a traditional alarm clock with a post-it stuck to it with NOW! written on it.

Spanish word of the week: ahora

ahora ADVERB now Of course, you all know ahora in its basic meaning of now: ahora o nunca now or never¡Ahora me lo dices! Now you tell me! But it’s also used in some phrases which it’s worth getting familiar with. If you want to… Read More

‘Lights, camera, action!’

It’s tempting to suppose that if you’re working from home (WFH) what to wear is a non-issue, but experience during lockdown has knocked that presumption on the head. The distinction between WFH before coronavirus (BC) and after (AC) is that a subcategory of clothing has been brought into focus, literally. Read More
2 girls hugging each other at school after getting test results

Spanish word of the week: alegrarse

alegrarse VERB to be pleased, to be glad It’s good to be able to express your pleasure at someone else’s good fortune or success, and alegrarse is just the word for such occasions. It’s related to alegre, happy, which you probably already know. Entonces, ¿te gusta… Read More

The roadmap to … exit

COVID-19 and all it entails has spawned dozens of novel words. At the same time, existing ones have been called into service. Lockdown is one. Roadmap is another – for the UK government’s exit strategy from the current situation. Now, is roadmap one word or two? Collins currently has… Read More
a young man running along the street looking at his watch

Spanish word of the week: prisa

la prisa NOUN rush; hurry Prisa is often used with the verb tener: Tenemos prisa. We are in a hurry. No tengo mucha prisa. I’m in no great hurry. So it’s used in the same structure as phrases you probably already know, such as tener… Read More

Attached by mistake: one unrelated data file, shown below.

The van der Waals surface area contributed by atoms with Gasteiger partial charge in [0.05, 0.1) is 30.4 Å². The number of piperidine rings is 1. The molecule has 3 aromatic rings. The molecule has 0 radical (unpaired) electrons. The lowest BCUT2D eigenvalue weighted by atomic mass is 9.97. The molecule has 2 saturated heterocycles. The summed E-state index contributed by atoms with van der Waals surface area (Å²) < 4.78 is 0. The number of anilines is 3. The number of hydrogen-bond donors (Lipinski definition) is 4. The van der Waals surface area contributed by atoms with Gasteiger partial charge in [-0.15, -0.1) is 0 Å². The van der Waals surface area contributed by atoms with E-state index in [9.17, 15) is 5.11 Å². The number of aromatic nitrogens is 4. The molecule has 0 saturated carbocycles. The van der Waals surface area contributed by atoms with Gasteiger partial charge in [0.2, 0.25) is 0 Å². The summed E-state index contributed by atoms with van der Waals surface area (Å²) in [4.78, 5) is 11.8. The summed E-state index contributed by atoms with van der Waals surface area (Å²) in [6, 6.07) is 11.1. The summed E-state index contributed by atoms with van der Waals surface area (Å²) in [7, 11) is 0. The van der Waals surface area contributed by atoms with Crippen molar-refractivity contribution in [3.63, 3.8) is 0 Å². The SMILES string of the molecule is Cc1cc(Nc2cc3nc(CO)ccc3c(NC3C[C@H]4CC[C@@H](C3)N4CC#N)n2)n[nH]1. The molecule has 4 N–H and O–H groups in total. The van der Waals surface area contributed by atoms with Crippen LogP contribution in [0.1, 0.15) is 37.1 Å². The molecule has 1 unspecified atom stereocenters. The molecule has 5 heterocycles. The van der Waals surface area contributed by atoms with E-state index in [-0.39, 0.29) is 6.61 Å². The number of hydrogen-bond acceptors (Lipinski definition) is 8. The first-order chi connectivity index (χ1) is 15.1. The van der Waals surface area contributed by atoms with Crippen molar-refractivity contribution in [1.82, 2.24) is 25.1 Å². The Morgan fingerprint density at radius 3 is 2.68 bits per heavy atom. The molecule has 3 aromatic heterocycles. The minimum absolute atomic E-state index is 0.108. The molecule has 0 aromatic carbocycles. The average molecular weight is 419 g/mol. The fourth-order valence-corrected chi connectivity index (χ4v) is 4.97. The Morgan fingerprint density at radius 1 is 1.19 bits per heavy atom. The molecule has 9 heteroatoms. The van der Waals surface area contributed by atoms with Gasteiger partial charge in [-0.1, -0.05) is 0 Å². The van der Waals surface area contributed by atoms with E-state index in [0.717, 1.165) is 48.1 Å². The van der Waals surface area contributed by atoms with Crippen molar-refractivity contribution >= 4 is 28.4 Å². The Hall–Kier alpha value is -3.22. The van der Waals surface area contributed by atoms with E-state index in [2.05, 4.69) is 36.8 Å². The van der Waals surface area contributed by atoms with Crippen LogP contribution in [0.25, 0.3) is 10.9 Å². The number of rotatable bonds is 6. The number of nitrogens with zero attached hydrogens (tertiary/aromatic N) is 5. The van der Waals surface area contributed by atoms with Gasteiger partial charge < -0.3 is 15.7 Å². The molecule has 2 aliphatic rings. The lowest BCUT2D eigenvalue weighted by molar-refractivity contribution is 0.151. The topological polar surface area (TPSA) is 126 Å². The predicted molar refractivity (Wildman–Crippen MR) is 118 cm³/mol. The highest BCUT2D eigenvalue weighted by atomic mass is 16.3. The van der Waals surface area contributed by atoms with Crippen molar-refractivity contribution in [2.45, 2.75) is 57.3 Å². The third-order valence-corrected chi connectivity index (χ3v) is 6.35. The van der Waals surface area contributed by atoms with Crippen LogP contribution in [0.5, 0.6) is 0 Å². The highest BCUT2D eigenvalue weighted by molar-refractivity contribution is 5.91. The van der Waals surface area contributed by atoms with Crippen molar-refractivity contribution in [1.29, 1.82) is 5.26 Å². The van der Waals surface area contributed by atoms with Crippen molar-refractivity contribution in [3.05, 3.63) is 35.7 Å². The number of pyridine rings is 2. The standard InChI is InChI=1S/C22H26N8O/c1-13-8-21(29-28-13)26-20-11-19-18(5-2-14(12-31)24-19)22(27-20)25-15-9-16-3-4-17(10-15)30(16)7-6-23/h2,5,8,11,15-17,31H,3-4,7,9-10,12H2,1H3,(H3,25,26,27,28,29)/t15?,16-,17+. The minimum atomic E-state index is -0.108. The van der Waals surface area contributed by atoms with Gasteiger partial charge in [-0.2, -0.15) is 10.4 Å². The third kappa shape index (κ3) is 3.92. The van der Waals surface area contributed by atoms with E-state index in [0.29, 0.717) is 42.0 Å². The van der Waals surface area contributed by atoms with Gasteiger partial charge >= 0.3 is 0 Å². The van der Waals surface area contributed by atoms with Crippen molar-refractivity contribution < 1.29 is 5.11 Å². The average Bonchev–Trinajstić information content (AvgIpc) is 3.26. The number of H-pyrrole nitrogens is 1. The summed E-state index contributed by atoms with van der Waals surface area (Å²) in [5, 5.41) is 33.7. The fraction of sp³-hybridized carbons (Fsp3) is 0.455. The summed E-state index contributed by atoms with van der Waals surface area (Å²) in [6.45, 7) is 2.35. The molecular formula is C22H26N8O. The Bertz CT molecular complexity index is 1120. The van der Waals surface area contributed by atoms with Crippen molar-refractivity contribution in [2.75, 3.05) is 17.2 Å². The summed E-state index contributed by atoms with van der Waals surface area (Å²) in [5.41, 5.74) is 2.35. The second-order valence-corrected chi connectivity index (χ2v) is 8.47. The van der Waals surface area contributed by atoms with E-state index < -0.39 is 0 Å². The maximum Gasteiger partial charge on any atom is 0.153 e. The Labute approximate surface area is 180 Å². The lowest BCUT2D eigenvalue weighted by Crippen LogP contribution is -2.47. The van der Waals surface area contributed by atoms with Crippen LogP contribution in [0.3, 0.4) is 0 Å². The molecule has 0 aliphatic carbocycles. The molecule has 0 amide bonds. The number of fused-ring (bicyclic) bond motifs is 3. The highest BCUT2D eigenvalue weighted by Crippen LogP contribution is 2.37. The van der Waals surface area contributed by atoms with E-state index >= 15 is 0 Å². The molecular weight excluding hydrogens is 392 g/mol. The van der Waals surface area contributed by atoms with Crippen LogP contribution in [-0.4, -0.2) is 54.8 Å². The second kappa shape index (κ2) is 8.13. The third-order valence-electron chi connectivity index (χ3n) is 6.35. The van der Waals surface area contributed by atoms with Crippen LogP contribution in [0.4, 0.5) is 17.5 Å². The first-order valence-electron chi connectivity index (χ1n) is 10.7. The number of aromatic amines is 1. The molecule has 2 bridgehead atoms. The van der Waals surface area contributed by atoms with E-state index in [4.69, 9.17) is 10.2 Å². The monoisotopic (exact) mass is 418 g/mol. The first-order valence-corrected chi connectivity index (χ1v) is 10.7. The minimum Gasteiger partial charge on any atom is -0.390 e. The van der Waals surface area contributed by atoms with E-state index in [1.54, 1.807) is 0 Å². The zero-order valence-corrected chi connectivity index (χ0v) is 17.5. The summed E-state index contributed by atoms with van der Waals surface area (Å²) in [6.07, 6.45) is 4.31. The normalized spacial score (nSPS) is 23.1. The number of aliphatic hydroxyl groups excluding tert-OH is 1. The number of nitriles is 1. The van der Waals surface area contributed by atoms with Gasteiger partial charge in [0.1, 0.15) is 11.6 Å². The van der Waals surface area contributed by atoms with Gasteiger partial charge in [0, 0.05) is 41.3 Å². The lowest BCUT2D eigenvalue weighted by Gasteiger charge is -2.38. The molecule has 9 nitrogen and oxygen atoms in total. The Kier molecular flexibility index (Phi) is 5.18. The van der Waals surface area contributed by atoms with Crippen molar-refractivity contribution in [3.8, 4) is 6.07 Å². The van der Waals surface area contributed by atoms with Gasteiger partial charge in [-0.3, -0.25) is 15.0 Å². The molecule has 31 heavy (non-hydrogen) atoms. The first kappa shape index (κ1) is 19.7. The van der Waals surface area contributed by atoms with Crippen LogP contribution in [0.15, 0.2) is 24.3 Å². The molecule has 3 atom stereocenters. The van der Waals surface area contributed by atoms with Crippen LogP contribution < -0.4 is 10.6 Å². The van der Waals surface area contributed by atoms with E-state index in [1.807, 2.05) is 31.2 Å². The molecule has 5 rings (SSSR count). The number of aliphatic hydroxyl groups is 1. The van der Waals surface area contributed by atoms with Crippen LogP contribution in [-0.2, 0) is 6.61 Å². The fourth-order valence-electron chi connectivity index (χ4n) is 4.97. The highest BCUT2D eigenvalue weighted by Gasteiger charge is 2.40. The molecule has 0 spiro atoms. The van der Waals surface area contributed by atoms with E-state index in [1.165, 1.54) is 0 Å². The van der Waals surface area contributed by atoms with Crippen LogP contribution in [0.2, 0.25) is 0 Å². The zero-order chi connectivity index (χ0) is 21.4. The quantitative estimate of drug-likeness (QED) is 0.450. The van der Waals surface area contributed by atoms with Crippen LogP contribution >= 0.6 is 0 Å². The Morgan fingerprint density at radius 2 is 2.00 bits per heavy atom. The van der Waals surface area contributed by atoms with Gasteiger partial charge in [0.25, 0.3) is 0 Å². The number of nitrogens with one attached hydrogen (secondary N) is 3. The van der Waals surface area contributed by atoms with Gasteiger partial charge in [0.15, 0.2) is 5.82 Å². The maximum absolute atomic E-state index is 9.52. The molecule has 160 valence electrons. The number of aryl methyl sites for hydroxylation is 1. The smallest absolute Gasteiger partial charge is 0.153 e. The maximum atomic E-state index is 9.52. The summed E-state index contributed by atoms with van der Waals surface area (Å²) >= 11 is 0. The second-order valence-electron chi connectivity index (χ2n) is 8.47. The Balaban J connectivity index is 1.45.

a happy-looking young woman

Spanish word of the week: afortunado

afortunado ADJECTIVE fortunate, lucky Afortunado is a key word for lucky: He sido muy afortunado pudiendo hacer algo que me gusta y que creo que hago bien. I’ve been very fortunate to be able to do something that I like and that I think I do… Read More

Rewilding the cityscape

Going back to nature is positive. According to Collins COBUILD dictionary, it means you want to “return to a simpler way of living”, sparked by a wish to revert to that never-never land, to that mythical Eden before the fateful apple was gnawed – or the horseless… Read More
an angry looking man wearing a red jumper

Spanish word of the week: antipático

antipático ADJECTIVE unfriendly, unpleasant Antipático is the exact opposite of simpático (another Word of the week), and you use it when someone is unfriendly or unpleasant. Es el tipo más antipático que conozco. He’s the most unpleasant guy I know. If you don’t like someone,… Read More